Is Ukraine Hitching Its Economic Cart to Collapsing Horse? Russia

By Walter Derzko

If you only read the headlines of most newspapers, the perception you would get is that Russia is a rising regional power with ambitions of becoming a global super power again.

A public 2009 Canadian military foresight report summarizes the following: “Since 1999, Russia has been experiencing an economic revival largely based on its oil and natural gas exports. Unlike the USSR, modern Russia is not challenging the world order, only the current power distribution.”  It concludes: Wanting to be a player on the world stage again, Russia will pursue continued relations with Europe, NATO, and the United States in order to prevent marginalization and help recreate Russia as at least a regional power. For the foreseeable future, Russia will not aggressively challenge the United States or its allies.”

In fact, this vision of Russia may be overly optimistic. The reverse may now be true.

In reality, both Russia and Gazprom, the state-owned gas company, are both quietly going broke, which the mainstream media and experts ignore. But wait a minute, you ask? Isn’t Russia selling oil and gas like there is no tomorrow? Yes, but that is Russia’s strength for the time being and its Achilles Heal in the medium and long run.

Russian Energy Minister Sergiy Shmatko admitted last November that the Russian oil sector had reached the point where it needs immediate reforms and a reduction in the tax burden, in order to prevent a rapid decline of oil production, starting in 2011-2012. This sector, meanwhile, generates over 40% of Russia’s export revenues, so that reducing the tax burden on the oil sector when Russia is already carrying a budget deficiency in the area of 10% is a very challenging task indeed. Coupled with tumbling oil production, we may see another collapse of both oil and gas prices in the near future. Europe is not as dependent on Russian gas as it once was. It now has other options, such as liquefied natural gas from Qatar and shale gas from Poland and Ukraine within the next five years.

Gazprom also carries a very heavy debt load, and can sustain stability only if its revenues increase, which looks unlikely. Russia had already depleted most of its sovereign wealth fund reserves, and is running budget deficiency 9-12% per year. Under these conditions it will have no resources for bailing out Gazprom. The recovery of the gas market in Europe will not be sufficiently fast, and will not produce sufficient demand to offset emerging competition from Central Asia, Azerbaijan, Qatar, and possibly Poland and Ukraine in European markets.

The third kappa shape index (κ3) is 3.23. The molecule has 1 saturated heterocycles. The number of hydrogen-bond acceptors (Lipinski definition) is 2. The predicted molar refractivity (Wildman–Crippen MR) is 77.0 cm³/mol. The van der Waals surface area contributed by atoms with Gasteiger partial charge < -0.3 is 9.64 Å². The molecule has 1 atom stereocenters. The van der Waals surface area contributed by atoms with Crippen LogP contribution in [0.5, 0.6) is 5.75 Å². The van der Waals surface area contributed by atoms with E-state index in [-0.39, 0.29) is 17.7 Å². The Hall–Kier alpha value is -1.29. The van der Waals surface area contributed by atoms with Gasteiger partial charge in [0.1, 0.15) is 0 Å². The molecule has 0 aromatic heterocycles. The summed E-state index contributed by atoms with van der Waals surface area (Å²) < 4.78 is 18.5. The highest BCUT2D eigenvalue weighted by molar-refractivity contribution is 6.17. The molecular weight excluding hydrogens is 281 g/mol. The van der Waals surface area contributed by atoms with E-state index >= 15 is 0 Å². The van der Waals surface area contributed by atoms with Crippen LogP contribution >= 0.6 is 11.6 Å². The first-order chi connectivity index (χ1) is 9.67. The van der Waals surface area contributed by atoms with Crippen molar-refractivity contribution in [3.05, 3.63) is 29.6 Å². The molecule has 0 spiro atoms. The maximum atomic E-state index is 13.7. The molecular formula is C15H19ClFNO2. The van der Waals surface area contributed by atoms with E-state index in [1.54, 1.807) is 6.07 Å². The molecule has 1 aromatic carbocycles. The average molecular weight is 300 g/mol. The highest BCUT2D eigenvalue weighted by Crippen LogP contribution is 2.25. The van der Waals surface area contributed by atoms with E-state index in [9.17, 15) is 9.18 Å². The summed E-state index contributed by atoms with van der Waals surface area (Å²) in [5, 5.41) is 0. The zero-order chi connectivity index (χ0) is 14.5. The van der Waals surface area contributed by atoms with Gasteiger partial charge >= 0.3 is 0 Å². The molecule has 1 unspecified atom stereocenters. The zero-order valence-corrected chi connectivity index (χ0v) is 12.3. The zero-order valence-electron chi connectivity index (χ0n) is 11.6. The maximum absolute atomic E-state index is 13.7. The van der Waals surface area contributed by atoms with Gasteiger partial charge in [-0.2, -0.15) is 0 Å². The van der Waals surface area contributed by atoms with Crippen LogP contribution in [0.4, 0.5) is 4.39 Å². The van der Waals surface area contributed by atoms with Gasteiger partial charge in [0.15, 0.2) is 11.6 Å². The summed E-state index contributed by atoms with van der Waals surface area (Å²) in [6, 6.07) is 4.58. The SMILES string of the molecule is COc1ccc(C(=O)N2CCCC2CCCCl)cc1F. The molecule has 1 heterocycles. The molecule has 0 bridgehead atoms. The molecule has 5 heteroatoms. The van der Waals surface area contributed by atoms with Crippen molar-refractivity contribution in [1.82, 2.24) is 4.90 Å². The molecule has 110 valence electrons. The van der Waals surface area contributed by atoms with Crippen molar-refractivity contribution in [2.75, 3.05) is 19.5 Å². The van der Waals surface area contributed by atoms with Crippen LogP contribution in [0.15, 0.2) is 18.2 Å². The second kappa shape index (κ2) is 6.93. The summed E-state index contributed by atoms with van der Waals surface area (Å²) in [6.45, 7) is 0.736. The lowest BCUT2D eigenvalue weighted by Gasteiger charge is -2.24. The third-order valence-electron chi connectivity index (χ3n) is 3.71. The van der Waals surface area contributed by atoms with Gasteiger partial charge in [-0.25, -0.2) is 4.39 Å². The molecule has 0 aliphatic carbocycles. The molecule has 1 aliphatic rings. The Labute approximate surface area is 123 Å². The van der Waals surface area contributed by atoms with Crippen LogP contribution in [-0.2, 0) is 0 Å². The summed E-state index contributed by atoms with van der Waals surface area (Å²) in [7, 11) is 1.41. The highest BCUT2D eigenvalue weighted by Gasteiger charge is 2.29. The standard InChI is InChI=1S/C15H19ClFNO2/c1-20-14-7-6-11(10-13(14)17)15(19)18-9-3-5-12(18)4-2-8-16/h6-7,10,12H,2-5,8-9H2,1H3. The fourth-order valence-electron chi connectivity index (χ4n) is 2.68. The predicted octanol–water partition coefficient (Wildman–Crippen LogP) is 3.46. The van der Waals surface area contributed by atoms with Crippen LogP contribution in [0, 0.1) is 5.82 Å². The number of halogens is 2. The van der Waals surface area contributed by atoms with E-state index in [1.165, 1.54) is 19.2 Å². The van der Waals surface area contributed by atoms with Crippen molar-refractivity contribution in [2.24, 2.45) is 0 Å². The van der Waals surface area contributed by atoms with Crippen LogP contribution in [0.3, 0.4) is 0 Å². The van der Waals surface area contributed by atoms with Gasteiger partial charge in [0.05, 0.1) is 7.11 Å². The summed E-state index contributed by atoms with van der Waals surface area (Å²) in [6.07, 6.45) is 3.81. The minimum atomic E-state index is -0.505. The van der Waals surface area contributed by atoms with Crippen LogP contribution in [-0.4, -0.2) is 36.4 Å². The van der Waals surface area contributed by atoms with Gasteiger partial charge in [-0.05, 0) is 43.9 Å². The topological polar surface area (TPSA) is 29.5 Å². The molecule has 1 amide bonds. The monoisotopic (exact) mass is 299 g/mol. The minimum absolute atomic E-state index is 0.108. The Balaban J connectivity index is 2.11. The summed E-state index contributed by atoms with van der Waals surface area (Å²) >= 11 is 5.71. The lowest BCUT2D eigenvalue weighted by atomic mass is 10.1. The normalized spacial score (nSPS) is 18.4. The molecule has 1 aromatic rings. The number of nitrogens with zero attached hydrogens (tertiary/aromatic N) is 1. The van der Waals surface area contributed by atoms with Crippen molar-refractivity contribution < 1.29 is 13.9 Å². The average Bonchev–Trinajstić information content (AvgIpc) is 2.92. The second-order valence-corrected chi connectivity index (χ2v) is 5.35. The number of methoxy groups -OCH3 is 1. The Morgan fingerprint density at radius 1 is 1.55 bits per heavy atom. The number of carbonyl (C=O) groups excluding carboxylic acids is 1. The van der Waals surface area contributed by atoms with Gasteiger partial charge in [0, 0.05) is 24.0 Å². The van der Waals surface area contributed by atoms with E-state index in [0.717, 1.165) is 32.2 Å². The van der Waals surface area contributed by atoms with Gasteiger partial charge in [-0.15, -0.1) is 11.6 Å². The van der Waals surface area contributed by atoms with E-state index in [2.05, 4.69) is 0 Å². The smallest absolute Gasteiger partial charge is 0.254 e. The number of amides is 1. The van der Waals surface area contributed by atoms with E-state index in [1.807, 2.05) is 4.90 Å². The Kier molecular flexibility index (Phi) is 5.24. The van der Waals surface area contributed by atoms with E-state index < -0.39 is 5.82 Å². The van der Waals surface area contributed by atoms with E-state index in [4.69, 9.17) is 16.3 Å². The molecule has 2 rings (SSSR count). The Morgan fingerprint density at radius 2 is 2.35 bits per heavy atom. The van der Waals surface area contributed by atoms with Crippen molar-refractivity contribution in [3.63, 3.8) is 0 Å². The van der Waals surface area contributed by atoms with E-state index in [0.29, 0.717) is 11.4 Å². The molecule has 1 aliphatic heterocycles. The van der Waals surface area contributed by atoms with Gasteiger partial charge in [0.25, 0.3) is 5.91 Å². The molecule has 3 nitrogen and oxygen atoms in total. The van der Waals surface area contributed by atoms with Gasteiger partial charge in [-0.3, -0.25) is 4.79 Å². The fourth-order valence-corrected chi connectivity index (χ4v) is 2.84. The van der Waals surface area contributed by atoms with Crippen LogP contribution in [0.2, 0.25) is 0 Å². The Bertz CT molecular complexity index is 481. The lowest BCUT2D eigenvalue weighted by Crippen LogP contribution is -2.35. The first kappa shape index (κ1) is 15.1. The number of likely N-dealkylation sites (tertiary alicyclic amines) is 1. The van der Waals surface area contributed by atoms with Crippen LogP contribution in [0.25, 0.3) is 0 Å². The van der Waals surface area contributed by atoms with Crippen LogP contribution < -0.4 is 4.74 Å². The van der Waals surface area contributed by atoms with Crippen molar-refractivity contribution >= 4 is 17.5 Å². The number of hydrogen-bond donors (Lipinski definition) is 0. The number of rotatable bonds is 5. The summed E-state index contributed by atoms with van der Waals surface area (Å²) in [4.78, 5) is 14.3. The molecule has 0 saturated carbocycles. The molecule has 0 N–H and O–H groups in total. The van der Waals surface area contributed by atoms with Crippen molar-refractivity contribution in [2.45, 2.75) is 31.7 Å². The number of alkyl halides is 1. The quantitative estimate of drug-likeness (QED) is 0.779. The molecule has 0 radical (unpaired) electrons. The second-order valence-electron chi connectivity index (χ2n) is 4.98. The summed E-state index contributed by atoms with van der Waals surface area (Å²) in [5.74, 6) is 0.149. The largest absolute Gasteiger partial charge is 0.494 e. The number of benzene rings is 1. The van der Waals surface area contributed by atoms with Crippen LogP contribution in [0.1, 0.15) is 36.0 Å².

Remember too that oil price manipulation (keeping oil prices artificially low for a decade) was a geopolitical weapon that was successfully used by the USA (Zbigniew Brzezinski and the Reagan Administration) in an attempt to bankrupt the former Soviet Union. It worked.

Back in the 1970s and 80s, cybernetic experts in Kyiv and Moscow using system dynamics modelling, predicted the collapse of the Soviet Union due to low oil prices, by 1990 plus or minus one or two years - not a popular notion at the time, but key people did pay heed. Two years before the collapse of the Soviet Union, Russian and Ukrainian oligarchs started to move their wealth off-shore in 1988-89.

Similar systems dynamics modelling shows similar collapse signals and that Putinism in Russian and President Yanukovych’s regime in Ukraine will suffer a similar fate as did the former Soviet Union.

These geopolitical and economic developments may lead to the economic collapse of Gazprom in the short term and the Russian Federation during the second half of the current decade. Russia already defaulted on sovereign debt in the 1980s and won’t hesitate again to leave foreign bond holders with worthless paper. Such a collapse, even if it won’t impact on the territorial integrity of the Russian Federation, will essentially weaken Russia. It could lead to the rapid escalation of ethnic tensions in the Northern Caucasus, massive infiltration of Chinese migrants into Siberia, and growing separatist movements that will fill the power vacuum. Its ability to play the role of the superpower may be diminished at the regional level and over a larger geographical area, which includes Moldova, Ukraine, Russia, Kirgizstan, Tajikistan, Armenia, Georgia, and Azerbaijan, which may become unstable. The cause of such instabilities are still existent “frozen” conflicts in Transdnisteria, Abkhazia, South Ossetia, Karabakh, and border disputes in Central Asia. So far, all these conflicts remain “frozen” because of Russia’s heavy military grip. As this weakens, the probability of cross boarder and internal conflicts grows.

So if the worst case scenario takes hold in Russia, similar to conditions before the collapse of the Soviet Union, why would Ukraine want to strengthen its economic and political ties with Russia, a losing horse?

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